You can utilize your Generation Skipping Transfer (GST) Tax exemption to plan for several generations and build enormous wealth. This type of planning is known as dynasty planning. One of the reasons Congress enacted the GST Tax is to curb the wealth-building effects of dynasty planning. The concept of dynasty planning is to pass the maximum amount of wealth you can to your grandchildren (and subsequent generations) in a dynasty trust without subjecting the transfer to the GST Tax. In so doing, you can exempt the trust property from future GST and Estate taxation.
Allocating your maximum GST Tax exemption to the dynasty trust for your grandchildren (and subsequent generations) will cause the trust to be exempt from GST Tax. Since wealth that is not subject to death tax has the potential to grow much faster than wealth that is taxed, the property transferred to a dynasty trust may accumulate and grow more rapidly than wealth transferred outright.
For example, assume you have $1 Million and that you leave it to your child. For ease of illustration, assume a $1 Million estate tax exemption, a $1 Million GST Tax exemption and a 50% estate and GST Tax rate. At your death, you can leave the full $1 Million estate tax free to your child. Assuming your child is able to double her inheritance to $2 Million over her lifetime, at her death, there would be an estate tax on $1 Million, so that your child’s estate would pay $500,000 in estate tax. This would leave an inheritance of $1 .5 Million to you grandchild. Assuming your grandchild is able to double her inheritance over her lifetime, she would have an estate of $3 Million at her death. After estate taxes, she would be able to leave a $2 Million inheritance to your great- grandchild.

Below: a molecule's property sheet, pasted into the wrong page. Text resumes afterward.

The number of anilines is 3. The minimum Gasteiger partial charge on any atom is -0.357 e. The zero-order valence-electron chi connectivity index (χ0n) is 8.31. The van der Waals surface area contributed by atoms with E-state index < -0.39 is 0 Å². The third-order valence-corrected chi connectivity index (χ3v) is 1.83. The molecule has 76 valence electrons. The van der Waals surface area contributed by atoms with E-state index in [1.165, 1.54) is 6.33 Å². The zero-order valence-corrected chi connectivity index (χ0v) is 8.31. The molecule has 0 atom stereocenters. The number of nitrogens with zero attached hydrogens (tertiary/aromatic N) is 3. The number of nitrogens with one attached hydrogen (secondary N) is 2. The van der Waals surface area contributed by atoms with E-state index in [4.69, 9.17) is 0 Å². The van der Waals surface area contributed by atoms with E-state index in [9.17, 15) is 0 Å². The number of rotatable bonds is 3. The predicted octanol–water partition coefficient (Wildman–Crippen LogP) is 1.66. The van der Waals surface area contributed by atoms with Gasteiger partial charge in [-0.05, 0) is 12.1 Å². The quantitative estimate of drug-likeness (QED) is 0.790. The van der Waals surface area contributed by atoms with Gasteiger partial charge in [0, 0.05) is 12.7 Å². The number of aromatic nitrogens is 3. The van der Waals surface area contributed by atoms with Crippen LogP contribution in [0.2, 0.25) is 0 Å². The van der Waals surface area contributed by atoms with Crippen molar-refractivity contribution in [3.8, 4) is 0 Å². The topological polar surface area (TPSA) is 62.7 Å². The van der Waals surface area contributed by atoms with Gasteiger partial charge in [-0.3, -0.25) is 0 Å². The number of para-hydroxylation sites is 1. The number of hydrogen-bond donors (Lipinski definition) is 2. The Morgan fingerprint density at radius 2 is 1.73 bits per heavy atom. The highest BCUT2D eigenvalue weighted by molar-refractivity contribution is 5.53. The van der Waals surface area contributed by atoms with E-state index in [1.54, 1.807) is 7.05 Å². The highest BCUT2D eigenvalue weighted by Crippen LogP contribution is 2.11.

In the alternative, what if you had funded a dynasty trust with your $1 million and allocated your estate and GST Tax exemptions to make the trust exempt from estate and GST Tax? Assume that the trust value doubles at every generational level just like the above Scenario. Upon your child’s death there would be $2 million in the trust with no death tax due. Upon your grandchild’s death there would be $4 million in the trust for the benefit of your great-grandchild, with no death tax due.
Notice the amount left to the great-grandchild under the first scenario was $2 million and under the second scenario was $4 million.
Once property is exempted from the GST Tax, all future appreciation and growth potential of the underlying assets in the trust also remains exempt from GST Tax.
As you can see, Dynasty Planning can account for growth in wealth over several generations. And, it is logical to most families that any benefits given to their children through their estate plan should be extended to their grandchildren and beyond.